Yellow-crested Cockatoo (Cacatua sulphurea): Revise global status?

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2 Responses to Yellow-crested Cockatoo (Cacatua sulphurea): Revise global status?

  1. Thomas Martin says:

    The re-assessment of this species (in light of recent taxonomic updates) as Critically Endangered is undoubtably correct – the species remains an extremely high conservation priority. Perhaps even more so than before, given the relatively large population on Sumba is now split off as its own species.

    As above, I am in full agreement with the proposed assessment. I just have two additional comments which may add some extra information for this assessment.

    1) It may be worth noting that, as far as I am aware, no further records of this species have been made on Buton Island since the 2009 sighting reported in Martin et al. (2012). Thus I do not think the species has been reliably observed here for 12 years now.

    2) An overview of records of this species in the Tukangbesi/Wakatobi Islands was recently published by O’Connell et al. (2020). (An assessment of the avifauna of the Wakatobi Islands, South-east Sulawesi, Indonesia: species recorded and taxonomic considerations). Here, the presence of this species is reported from three small islands, although the exact names and locations of these islands are witheld, given the vulnerability of the species to trappers (who may use scientific literature to locate populations of this species). Nevertheless, the species does still persist on these islands, albeit in localized areas with presumably small populations.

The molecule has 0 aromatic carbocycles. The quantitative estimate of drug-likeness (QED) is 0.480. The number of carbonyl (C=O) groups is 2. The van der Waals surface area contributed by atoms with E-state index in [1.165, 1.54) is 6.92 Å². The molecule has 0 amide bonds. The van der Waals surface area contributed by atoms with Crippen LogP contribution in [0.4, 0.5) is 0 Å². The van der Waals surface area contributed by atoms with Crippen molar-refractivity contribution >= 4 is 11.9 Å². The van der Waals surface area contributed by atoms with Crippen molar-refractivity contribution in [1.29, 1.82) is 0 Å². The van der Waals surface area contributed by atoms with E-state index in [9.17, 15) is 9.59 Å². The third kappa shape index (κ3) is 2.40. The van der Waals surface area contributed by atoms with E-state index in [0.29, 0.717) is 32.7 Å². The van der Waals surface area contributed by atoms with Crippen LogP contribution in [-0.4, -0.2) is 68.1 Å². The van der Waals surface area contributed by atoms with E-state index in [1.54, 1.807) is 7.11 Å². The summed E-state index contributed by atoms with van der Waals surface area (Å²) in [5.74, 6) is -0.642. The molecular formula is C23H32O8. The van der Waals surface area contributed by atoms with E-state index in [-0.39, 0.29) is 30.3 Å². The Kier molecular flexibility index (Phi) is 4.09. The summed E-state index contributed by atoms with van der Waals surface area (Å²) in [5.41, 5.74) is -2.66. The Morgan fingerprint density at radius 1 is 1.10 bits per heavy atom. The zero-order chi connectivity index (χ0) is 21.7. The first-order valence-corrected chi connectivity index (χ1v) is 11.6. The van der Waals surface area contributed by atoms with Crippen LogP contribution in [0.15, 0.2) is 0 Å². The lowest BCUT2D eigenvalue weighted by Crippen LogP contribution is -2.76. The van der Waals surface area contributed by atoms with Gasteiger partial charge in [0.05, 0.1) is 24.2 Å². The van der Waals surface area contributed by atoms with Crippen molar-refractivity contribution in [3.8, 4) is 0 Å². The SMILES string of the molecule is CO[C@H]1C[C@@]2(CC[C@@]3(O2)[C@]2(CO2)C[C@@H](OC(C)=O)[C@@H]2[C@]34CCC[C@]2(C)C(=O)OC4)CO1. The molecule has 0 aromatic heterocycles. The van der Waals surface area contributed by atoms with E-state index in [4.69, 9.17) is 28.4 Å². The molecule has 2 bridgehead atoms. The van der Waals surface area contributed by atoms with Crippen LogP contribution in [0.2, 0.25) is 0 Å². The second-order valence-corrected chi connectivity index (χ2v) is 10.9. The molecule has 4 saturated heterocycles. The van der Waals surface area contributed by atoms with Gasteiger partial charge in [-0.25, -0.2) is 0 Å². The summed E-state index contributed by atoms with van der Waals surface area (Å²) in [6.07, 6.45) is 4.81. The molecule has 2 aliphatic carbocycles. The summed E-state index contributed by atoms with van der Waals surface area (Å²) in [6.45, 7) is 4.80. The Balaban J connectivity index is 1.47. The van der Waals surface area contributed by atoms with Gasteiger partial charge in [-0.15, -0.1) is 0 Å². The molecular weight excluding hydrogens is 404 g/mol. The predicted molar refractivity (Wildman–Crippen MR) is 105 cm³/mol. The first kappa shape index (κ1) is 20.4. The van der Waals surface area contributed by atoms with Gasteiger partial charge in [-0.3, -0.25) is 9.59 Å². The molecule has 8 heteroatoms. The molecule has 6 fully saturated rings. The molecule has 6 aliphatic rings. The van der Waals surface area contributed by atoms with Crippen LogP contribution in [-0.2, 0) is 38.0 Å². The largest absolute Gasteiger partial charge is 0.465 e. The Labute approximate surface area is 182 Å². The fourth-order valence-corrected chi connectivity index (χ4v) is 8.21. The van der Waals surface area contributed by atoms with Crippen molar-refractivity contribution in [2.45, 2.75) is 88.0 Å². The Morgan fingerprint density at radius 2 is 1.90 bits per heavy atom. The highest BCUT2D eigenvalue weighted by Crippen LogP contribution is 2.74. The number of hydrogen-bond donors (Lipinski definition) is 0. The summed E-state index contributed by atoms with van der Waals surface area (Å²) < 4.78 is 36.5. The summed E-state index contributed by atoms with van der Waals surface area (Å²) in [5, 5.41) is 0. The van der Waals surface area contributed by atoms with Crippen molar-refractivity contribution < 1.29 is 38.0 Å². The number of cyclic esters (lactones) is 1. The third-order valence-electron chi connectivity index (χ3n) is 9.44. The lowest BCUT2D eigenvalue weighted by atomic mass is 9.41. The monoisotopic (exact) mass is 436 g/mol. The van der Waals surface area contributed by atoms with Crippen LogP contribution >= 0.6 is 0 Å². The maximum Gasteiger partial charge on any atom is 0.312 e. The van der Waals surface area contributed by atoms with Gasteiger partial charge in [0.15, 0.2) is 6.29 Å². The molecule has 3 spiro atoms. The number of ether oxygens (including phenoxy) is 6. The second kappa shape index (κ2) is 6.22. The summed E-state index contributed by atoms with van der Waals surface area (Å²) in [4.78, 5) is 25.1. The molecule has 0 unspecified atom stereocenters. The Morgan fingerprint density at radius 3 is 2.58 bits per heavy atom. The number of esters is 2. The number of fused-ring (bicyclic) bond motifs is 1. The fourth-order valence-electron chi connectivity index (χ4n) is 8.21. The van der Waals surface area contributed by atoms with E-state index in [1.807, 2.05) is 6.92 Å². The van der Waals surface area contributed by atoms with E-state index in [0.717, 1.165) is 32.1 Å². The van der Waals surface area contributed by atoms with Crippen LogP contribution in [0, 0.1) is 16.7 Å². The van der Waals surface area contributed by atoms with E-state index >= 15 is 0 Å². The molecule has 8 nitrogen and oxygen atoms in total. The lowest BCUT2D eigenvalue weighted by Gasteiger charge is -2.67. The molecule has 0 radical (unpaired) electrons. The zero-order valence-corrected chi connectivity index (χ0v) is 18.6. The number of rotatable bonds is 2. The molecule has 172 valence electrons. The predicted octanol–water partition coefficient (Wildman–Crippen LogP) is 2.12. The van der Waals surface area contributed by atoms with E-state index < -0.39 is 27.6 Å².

2. I agree with Thomas Martin ” The re-assessment of this species (in light of recent taxonomic updates) as Critically Endangered is undoubtedly correct – the species remains an extremely high conservation priority. Perhaps even more so than before, given the relatively large population on Sumba is now split off as its own species.”
    On Sumba Island, trapping to supply the illegal trade is still the biggest threat for the population adding to that the continuous illegal logging of the already tiny fragments of forests left on this island is giving good predictions that the future, of the cockatoos and even the larger parrots and hornbills, is looking bleak.
    One more factor that is decimating the numbers rapidly too is the competition between species about the very few remaining decent nest cavities as most of the tall suitable nesting trees have already been logged.
    As mentioned above, this is an extremely high conservation priority.
    Few ideas that can be implemented on the island are:
    – Protecting the very small remaining wild population from trapping.
    – Protecting the remaining decent habitats from illegal logging.
    – Educating the locals on the value and uniqueness of these birds.
    – Establishing a breeding and release program to boost the population numbers. These cockatoos do breed well in captivity and training the rangers on how to shouldn’t be that complicated.
    If there is a will there is a way.

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